So, I need to come up with a way to connect those two terminals. I have thought of machining a copper bar with slots to fit the tabs then soldering, or cutting short pieces of solid copper ground wire to fit in-between them, but no ideas so far feel right.

Ideally I'd like a secure mechanical connection first, then add solder to that.

My supercapacitors arrived yesterday, and I've had a chance to do some tests with them. I set up a test rig where I can log data while charging the caps. I don't have the charge balance boards back from OSH Park yet, so I've been testing a single capacitor.

The test setup includes three serial-port-enabled DMMs and a steel ammo can to contain the coin cell just in case it bursts during high-rate discharge.

Here's an interesting bit of trivia: a CR2477 coin cell is rated to deliver 10,800 J of energy. The 7.62mm NATO rounds originally stored in the ammo can have a muzzle energy of 3,304 J, so the coin cell can deliver as much energy as three .30-caliber rifle bullets. Just much less quickly.

Here are six of the capacitors, 400F each:

I bought eight of them, figuring that a few extra to play around with could be fun :-) I'll probably wire them together in this in-line arrangement, which will place the output terminals close to where they would be on a car battery; this will make it easier to connect the car's battery cables to the capacitor pack. I might print a case for them just for fun.

I arranged a simple test overnight to measure the capacitance and self-discharge rate of a single capacitor. I charged the capacitor for a while, then logged data while it "self" discharged. This discharge was due to a combination of true self-discharge, leakage through the 1N5817 diode, and the over-voltage protection circuit, which is a 10k trimmer and a TL431 shunt regulator. As a fist approach, I've chosen to model all the leakage as a parallel R, treating the whole thing as a single RC circuit.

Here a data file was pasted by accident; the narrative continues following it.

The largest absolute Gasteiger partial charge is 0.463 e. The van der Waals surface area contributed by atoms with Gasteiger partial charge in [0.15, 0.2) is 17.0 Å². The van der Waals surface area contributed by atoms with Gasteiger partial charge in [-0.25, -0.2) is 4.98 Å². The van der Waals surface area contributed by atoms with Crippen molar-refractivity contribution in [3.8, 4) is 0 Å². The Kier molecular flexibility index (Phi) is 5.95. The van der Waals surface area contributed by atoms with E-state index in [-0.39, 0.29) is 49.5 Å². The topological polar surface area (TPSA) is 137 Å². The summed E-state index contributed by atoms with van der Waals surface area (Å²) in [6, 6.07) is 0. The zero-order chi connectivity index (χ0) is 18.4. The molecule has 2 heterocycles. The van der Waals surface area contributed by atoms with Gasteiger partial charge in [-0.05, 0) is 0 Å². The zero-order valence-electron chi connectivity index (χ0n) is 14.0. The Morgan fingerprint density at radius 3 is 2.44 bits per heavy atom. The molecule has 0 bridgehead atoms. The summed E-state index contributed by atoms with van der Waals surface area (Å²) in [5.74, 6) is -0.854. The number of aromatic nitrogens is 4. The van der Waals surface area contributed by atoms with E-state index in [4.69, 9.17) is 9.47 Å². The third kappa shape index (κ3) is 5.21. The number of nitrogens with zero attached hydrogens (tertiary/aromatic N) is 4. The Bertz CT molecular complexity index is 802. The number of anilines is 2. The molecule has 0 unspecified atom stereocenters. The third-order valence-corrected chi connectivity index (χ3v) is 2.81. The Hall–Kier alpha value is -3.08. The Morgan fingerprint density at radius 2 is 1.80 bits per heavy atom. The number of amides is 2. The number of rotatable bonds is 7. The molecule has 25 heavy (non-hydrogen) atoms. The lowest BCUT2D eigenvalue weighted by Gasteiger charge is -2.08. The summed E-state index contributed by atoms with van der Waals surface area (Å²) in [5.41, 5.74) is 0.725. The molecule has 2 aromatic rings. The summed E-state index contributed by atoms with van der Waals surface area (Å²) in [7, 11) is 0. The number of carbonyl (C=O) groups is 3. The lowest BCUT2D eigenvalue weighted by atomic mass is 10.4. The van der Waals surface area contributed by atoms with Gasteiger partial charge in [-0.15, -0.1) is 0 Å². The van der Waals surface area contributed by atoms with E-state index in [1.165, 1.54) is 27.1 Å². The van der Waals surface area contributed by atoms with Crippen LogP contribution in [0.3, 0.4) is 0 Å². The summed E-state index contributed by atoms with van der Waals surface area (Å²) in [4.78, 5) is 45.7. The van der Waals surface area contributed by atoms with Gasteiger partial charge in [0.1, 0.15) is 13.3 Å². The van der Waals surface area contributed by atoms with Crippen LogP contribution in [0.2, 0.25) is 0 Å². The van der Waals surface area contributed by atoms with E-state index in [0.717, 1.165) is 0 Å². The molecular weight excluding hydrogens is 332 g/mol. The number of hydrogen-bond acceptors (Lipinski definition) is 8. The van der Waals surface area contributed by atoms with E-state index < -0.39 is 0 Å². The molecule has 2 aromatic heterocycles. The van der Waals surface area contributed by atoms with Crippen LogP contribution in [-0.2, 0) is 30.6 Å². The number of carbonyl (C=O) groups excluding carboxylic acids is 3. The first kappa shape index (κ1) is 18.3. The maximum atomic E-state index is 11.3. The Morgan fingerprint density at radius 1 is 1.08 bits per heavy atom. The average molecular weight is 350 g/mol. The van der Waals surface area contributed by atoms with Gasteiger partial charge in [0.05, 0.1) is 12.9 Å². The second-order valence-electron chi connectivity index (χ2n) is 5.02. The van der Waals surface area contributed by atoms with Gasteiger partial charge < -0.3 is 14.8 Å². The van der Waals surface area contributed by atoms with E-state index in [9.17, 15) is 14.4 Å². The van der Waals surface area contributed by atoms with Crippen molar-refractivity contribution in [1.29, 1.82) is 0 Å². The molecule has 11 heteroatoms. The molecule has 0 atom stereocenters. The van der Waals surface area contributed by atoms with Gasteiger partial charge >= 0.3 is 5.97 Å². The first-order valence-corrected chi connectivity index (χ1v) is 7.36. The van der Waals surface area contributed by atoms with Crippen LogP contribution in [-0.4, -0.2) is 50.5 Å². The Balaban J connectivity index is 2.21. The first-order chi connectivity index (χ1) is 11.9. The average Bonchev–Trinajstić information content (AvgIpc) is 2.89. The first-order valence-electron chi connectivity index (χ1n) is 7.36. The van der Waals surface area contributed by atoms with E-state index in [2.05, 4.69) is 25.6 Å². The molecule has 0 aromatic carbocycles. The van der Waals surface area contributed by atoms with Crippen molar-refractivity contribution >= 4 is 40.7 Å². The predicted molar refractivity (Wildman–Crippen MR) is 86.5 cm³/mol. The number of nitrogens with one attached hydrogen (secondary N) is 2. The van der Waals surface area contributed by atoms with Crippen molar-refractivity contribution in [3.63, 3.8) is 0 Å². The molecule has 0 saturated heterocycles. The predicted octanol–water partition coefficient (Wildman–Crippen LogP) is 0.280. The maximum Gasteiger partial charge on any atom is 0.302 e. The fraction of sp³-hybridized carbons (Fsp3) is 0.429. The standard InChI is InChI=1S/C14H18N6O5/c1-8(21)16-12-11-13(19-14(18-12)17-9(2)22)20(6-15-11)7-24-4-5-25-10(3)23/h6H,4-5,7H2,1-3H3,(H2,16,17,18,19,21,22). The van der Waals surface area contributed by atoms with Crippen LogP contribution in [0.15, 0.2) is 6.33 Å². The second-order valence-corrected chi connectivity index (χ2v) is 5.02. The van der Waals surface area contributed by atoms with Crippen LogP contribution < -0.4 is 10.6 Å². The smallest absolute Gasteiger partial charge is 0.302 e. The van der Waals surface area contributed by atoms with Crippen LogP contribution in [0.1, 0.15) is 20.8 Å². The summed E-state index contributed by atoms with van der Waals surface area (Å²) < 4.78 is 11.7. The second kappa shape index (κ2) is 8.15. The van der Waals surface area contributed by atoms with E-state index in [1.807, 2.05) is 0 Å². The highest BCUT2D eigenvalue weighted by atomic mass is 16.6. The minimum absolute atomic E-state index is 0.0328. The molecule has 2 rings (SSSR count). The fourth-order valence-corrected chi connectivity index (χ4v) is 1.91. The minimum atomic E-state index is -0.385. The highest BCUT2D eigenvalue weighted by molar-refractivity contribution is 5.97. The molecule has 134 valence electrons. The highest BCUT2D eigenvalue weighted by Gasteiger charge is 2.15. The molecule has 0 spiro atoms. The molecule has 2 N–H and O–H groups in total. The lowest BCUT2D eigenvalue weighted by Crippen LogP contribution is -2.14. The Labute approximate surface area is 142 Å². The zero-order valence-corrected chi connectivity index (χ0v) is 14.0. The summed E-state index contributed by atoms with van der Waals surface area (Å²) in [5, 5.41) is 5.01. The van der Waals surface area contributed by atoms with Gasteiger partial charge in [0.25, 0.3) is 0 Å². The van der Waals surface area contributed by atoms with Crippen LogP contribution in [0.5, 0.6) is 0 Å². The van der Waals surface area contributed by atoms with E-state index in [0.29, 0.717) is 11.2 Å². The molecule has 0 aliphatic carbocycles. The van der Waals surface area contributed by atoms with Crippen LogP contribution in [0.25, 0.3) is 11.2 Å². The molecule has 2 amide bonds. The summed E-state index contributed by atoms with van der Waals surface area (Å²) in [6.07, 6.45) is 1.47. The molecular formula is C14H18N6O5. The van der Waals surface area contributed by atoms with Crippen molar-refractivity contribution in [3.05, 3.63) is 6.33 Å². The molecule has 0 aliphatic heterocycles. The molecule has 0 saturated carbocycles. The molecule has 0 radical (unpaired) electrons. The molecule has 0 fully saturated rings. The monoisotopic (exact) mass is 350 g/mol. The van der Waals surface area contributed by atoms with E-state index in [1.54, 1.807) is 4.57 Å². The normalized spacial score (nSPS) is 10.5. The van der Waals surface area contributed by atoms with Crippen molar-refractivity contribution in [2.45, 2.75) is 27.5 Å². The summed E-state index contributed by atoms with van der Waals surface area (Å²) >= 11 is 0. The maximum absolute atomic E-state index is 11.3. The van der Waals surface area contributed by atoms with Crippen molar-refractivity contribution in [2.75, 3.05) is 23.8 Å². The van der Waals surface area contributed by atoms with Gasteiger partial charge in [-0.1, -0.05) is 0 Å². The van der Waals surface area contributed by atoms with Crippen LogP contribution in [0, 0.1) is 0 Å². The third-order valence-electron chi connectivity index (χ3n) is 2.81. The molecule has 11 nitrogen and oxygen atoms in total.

If I knew the actual value of the capacitance, I could determine Req from the discharge curve. So, in order to find both the Req and capacitance value, C, I added an extra 10-ohm resistor across the capacitor and continued to log the voltage. The result is a pair of exponential curves:

For each curve, I estimated the RC time constant by linear regression; To do this, you can re-arrange the equation:

to get:

which is easily recognized as the form (y = a x + b), so can be fit with linear regression.

For the first part of the curve, this yields an estimate of 330,914 for the RC time constant. For the second part (with the 10-ohm resistor added in parallel), the RC time constant is now much lower, 4298. Combining these two measurements allows us to determine Req and C, since we have two equations for the two unknowns:

Solving these equations simultaneously (I used maxima) yields C = 435F, and R = 760 ohms.

The capacitance seems reasonable for a 400F -10/+30% part, but the equivalent resistance seems low - this would mean a leakage current of 3.5 mA at a fully-charged 2.7V. The capacitor itself has a maximum 1mA leakage, the Schottky diode 1mA (at 20V reverse voltage, so it should be lower here), and the potentiometer and regulator should be only a few tens of uA maximum. Looking at it another way, with RC=4298, the capacitor will lose 10% of its energy in 3.7 hours, or half of its energy in 25 hours.